Drew Carey got a little emotional during his intro package, too, as he talked about how his life changed when he had his son in 2005. "My world shifted," he said. "Having a kid changes everything." Then, recalling how his own father died when he was 8, he added, "I don't want that to happen to Connor. I don't want him to grow up without a dad."

The Price Is Right host dedicated his waltz, to the song "Fade Into You" from TV's Nashville, to Connor, who said afterward that he wanted Cheryl Burke to teach him some moves. Len noted it "got a little bit muddled" at parts, but said it was a "charming dance." Robin added, "You are a beautiful dancer and a beautiful soul."

Score: 30 out of 40 (7 from Carrie Ann and Len; 8 from Robin and Bruno)

Meryl and Maks

Meryl Davis couldn't choose just one year as the most memorable of her life, so she danced her foxtrot with Maksim Chmerkovskiy in honor of the 17 years she had been skating with Charlie White, and the 12 months leading up to the Sochi Winter Olympics. Their routine was fluid, graceful, and oh-so-romantic, with multiple near-kisses that had the judges (and everyone watching from the audience) holding their breaths.

"Irresistibly romantic," Bruno gushed of the "extraordinary" choreography. Added Carrie Ann: "I burst into tears in the middle of that routine because it was just so beautiful. It took my breath away. You are phenomenal."

Score: 39 out of 40 (10 from Carrie Ann, Robin, and Bruno; 9 from Len) 

Amy and Derek

Meryl and Maks were a tough act to follow, but Amy Purdy more than lived up to the challenge. Speaking about her most memorable year in her intro package, the paralympian recalled losing her legs and kidney function to bacterial meningitis in 1999. It was a life-changing year, to say the least — not just for her, but for her father, who gave up one of his kidneys to save his daughter. Her first dance on her prosthetic legs was with him in their living room, and it marked yet another turning point for her. "This dance," she said, referring to her contemporary routine with Derek Hough to Christina Perri's "Human," "is a tribute to the gift of life that he's given me."

It was a beautiful tribute, indeed — an elegant, sweeping routine that had everyone in tears by the end of it. Bruno gushed that it was "borderline miraculous," while Len said, "It touched my brain with the level of difficulty, and it touched my heart with the level of artistry."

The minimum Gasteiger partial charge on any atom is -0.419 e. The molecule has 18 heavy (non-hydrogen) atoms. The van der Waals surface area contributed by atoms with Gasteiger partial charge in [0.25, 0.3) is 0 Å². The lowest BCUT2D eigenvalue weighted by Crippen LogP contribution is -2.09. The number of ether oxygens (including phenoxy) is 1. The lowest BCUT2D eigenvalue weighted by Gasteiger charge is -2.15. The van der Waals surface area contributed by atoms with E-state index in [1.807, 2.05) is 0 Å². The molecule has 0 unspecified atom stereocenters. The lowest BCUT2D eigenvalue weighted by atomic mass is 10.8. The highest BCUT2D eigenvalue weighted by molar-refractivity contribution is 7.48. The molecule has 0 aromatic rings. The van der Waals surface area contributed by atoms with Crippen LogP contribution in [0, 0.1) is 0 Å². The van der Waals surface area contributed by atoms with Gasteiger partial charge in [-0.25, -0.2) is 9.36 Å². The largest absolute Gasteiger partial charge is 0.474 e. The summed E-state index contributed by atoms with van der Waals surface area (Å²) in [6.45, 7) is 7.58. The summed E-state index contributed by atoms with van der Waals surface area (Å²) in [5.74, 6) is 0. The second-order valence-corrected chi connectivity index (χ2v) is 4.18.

Score: 36 out of 40 (9 from each judge)

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Charlie and Sharna

Charlie White, like his ice dancing partner Meryl, talked about the significance of making it to the Olympics — but unlike Meryl, he was able to choose a single most memorable year. His pick? 2010, when they very nearly won the gold medal. That almost-victory, he said, motivated him to go the extra distance at Sochi.

In honor of that — and as a thank you to his parents and his girlfriend for their support — he danced the jive with Sharna Burgess to Pharrell's infectious hit song "Happy." Len compared the routine to "happy hour," while Bruno praised it as "cheerful" and "delightful." 

Score: 36 out of 40 (9 from each judge)

Candace and Mark

Candace Cameron Bure cornered the market on the 1990s TV vote with a tribute to Full House — and a reunion with some of her costars! She chose 1995 as her most memorable year, because that was when her time as D.J. Tanner came to an end. It was also the year she got engaged to her now-husband, Valeri Bure. Her intro package featured cameos from former Full House stars Andrea Barber (Kimmy Gibbler) and Lori Loughlin (Aunt Becky), the latter of whom went with Candace on her first date with Valeri. (Scott Weinger, who played D.J.'s boyfriend Steve on the show, also made an appearance in the audience.) 

As a tribute to her Full House days, Candace chose an Elvis song for her jive with Mark Ballas, noting Uncle Jesse's (John Stamos) obsession with the King. "I loved the energy," Len raved after the routine. "I thought it was sharp and clean and precise." Robin added: "You were snazzy! It was wonderful to watch."

Score: 32 out of 40